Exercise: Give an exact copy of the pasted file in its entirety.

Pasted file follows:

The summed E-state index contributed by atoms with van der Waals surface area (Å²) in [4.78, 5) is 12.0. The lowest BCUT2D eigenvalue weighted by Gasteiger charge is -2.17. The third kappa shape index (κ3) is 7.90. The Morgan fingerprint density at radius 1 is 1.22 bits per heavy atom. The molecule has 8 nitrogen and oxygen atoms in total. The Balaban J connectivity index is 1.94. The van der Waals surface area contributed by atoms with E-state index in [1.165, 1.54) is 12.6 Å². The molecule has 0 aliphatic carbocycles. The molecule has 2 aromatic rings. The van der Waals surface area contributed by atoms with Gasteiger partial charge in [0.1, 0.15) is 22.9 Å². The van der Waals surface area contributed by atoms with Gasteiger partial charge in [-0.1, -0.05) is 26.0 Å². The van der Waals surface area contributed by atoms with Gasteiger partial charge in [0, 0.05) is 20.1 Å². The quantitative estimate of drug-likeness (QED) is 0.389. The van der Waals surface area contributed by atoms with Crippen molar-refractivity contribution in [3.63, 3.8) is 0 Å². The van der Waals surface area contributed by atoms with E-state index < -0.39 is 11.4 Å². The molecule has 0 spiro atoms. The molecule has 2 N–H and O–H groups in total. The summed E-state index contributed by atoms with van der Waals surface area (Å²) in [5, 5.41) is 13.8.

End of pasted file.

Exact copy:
The summed E-state index contributed by atoms with van der Waals surface area (Å²) in [4.78, 5) is 12.0. The lowest BCUT2D eigenvalue weighted by Gasteiger charge is -2.17. The third kappa shape index (κ3) is 7.90. The Morgan fingerprint density at radius 1 is 1.22 bits per heavy atom. The molecule has 8 nitrogen and oxygen atoms in total. The Balaban J connectivity index is 1.94. The van der Waals surface area contributed by atoms with E-state index in [1.165, 1.54) is 12.6 Å². The molecule has 0 aliphatic carbocycles. The molecule has 2 aromatic rings. The van der Waals surface area contributed by atoms with Gasteiger partial charge in [0.1, 0.15) is 22.9 Å². The van der Waals surface area contributed by atoms with Gasteiger partial charge in [-0.1, -0.05) is 26.0 Å². The van der Waals surface area contributed by atoms with Gasteiger partial charge in [0, 0.05) is 20.1 Å². The quantitative estimate of drug-likeness (QED) is 0.389. The van der Waals surface area contributed by atoms with Crippen molar-refractivity contribution in [3.63, 3.8) is 0 Å². The van der Waals surface area contributed by atoms with E-state index < -0.39 is 11.4 Å². The molecule has 0 spiro atoms. The molecule has 2 N–H and O–H groups in total. The summed E-state index contributed by atoms with van der Waals surface area (Å²) in [5, 5.41) is 13.8.